Oh, the decisions you will make.
Sometimes, there is a sense of resolution when I make a decision; a confidence that comes along with the direction chosen. Other times, it feels as if my mind is about to short circuit; even if the decision is just choosing between burgers or burritos. Why is that?
The ability or inability to find this resolution hinges on whether or not I have a clarity on the direction of my life. Imagine if a sailor chose to abandon his map and compass when sailing out to sea. Could the destination or timeline of travel be stated with any level of confidence? Not likely. The sailor who sets out to sea must hold to their bearings even though the storms may come and the wind may shift. Likewise, the course of life is not always smooth, and there will be obstacles to overcome; therefore, we must have an internal compass for who we want to be, or a map of where we want go.
One way that this plays out on my life is through indecisiveness. This has become an indicator for me that it is time to take a breath and reset. It is not only through hesitancy while making a decision that this takes form, but also through feelings of regret that follow a choice that was made. At times, I may even find myself wanting to back out of commitments, even if what I have committed to is good, fun, and exciting.
Have you ever played Tetris? In Tetris, the goal is clear; stack as many shapes as you can to clear as many lines as possible. The game starts slow, allowing you to correct mistakes and manipulate the pieces into the perfect layout; but the speed increases as the point total increases. With each level increase, the decision making time decreases, and a few wrong decisions can cost you the game. In the beginning levels, there is plenty of time and space to think and examine the layout of the screen; and at that speed, the player could likely play for hours on end, creating the perfect layouts over and over again.
This is true in life as well. When we are given time to think, and space to work, we can create and accomplish projects well. We can pause and identify when something doesn’t work; we can then realign to the ideal state. Here is the catch though, we still have to have clear goals for our life. We must still be calibrated at our core of who we are. In life, we have to work through situations that aren’t so straight forward, or the end goal is not so clear. There are also times when a decision needs to be made quickly.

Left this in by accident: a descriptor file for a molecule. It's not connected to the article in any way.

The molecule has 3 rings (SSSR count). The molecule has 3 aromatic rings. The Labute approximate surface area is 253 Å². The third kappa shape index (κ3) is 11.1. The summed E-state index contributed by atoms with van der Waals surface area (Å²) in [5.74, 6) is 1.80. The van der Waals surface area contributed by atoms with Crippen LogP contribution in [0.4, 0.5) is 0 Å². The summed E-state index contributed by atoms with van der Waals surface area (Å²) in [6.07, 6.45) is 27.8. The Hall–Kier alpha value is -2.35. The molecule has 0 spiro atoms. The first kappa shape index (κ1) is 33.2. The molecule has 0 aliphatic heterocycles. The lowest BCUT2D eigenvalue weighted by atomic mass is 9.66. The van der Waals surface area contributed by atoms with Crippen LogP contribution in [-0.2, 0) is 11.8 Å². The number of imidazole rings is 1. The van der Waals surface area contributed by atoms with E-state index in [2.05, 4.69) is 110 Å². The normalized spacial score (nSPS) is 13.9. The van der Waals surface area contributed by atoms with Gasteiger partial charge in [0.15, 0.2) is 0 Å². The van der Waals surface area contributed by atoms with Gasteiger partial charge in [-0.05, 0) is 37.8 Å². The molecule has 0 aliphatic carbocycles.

On a plain.
Do you know anyone who seems to handle intense situations with a perceived sense of ease? Times when a freak out would be expected and accepted, this person can settle into even more of a calm. I know people like this, in fact, I’m married to someone like this. We can be facing the same decision, or be experiencing the same amount of fear in a situation, and where I may respond in frustration or rashness, she will find this plain of peace. Though there may be a large divide between the way each of us respond to certain situations, the adjustments needed to close that gap are minor.
We share the same life, we share the same home, we have the same children, and we live in the same town. Outside of our individual perspectives and expectations of life, there is little reason for us to not find common ground when searching for resolve. We all have someone in our life that we can learn from, in fact, all around us there is a world of teachers if we approach the day as a learner.
If we are to have resolution and confidence in our decisions and direction of our life, we must find that plain of thought which aligns with the goals of our life that is rooted at the core of who we are.
A broken compass.
I learn a lot from movies. In Disney’s Pirates of the Caribbean, Captain Jack Sparrow has this compass that everyone believes is broken, yet it is a compass that takes him toward what his heart desires. Throughout the movie, we are never really sure if he is actually the best pirate or the worst pirate. The very compass that he uses is unlike the compass that we are used to seeing. He does not actually know the way to what he seeks, he only knows what he seeks.
As the movie unfolds, we find that he has a much grander scheme than finding treasure. We discover this complex, multi-layered plan that serves not only his purpose, but it also serves the greater good. Most of his plans actually never quite go as planned, but he stays true to his goal, and therefore, becomes fluid and adaptable in his decision making processes.
What is your goal for life? What is the impact that you want to have in this world? We need our goals to be as clear to us as they are in Tetris, and we need to be as calibrated and adaptable as Captain Jack Sparrow. Sorry for the cheesy wrap up, but it makes sense to me. As we enter this day, take a moment to breath and calibrate on who we want be and the impact we want to have.
“The problem is not the problem. The problem is your attitude about the problem”